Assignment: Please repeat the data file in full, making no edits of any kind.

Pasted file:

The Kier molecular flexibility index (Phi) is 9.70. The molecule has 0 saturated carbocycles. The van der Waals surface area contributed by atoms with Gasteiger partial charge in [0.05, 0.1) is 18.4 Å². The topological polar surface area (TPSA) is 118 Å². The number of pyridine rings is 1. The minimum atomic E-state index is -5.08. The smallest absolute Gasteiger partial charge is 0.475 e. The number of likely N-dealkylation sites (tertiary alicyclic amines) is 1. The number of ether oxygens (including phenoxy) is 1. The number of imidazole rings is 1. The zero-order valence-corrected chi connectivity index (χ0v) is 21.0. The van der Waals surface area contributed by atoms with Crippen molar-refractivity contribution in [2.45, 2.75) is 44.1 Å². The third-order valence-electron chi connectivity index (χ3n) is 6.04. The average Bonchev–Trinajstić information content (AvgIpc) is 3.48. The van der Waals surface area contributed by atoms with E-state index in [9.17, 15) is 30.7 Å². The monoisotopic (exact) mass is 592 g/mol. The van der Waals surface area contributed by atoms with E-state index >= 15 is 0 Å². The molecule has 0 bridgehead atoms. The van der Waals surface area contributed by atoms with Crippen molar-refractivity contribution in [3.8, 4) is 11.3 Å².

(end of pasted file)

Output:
The Kier molecular flexibility index (Phi) is 9.70. The molecule has 0 saturated carbocycles. The van der Waals surface area contributed by atoms with Gasteiger partial charge in [0.05, 0.1) is 18.4 Å². The topological polar surface area (TPSA) is 118 Å². The number of pyridine rings is 1. The minimum atomic E-state index is -5.08. The smallest absolute Gasteiger partial charge is 0.475 e. The number of likely N-dealkylation sites (tertiary alicyclic amines) is 1. The number of ether oxygens (including phenoxy) is 1. The number of imidazole rings is 1. The zero-order valence-corrected chi connectivity index (χ0v) is 21.0. The van der Waals surface area contributed by atoms with Crippen molar-refractivity contribution in [2.45, 2.75) is 44.1 Å². The third-order valence-electron chi connectivity index (χ3n) is 6.04. The average Bonchev–Trinajstić information content (AvgIpc) is 3.48. The van der Waals surface area contributed by atoms with E-state index in [9.17, 15) is 30.7 Å². The monoisotopic (exact) mass is 592 g/mol. The van der Waals surface area contributed by atoms with E-state index >= 15 is 0 Å². The molecule has 0 bridgehead atoms. The van der Waals surface area contributed by atoms with Crippen molar-refractivity contribution in [3.8, 4) is 11.3 Å².